In seminary everything you believed in, everything you thought was right or wrong is turned upside down. You may have been a practical Saint like mother Teresa and in Step 1 and you felt the call to be just that for the rest of your professional life. Or you may have been a righteous thinker who can tell right from wrong and protect the truth and values of the Christian faith against heretics and atheists. Serious graduate level work will show you that your orthodoxy is worthless without a similar passion for orthopraxy. Whatever you came in as, you will come out changed and hopefully more balanced.

Fourth, you get your first call.
Usually you start out as somebody else’s associate pastor. The greatest danger here is a feel-good-experience. You may be sent to do children and youth ministry. That way you feel like you did when you first felt the call. You fall back into old uneducated patterns and have a jolly good time. You love your job and everybody loves you.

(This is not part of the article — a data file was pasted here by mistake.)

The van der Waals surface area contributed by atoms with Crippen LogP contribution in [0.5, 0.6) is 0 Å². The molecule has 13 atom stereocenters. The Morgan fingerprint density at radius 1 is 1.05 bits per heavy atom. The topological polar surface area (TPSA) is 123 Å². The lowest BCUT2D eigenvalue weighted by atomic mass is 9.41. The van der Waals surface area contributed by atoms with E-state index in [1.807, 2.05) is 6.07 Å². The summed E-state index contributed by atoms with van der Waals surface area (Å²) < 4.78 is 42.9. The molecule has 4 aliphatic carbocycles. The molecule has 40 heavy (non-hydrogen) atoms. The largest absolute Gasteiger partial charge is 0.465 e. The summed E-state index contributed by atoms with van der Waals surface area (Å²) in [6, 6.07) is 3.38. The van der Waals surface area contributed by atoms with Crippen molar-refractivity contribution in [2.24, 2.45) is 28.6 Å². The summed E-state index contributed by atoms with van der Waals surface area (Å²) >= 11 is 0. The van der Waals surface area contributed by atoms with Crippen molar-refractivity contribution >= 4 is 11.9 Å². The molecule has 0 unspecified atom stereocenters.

Fifth, it is time to grow up.
Eventually you will have to step up and become your own pastoral self. All of a sudden you are “the pastor”. The first year or so feels really good. In this honeymoon period you do everything for the first time. Your congregation feels the excitement of having your new energy among them. You learn to figure out who you are as a pastor. Roughly 10 years into the process you start to learn who you want to be when you grow up.

Sixth, ministry is hard.
On a practical level serving in ministry means working for a non-profit organization. If they are large, they may have a lot of politics going on, staffing issues, policies and procedures. If they are small, they may lack a clear vision of their mission, they may be happy with maintaining the status quo, or they simply do not feel strong enough to do anything meaningful at all.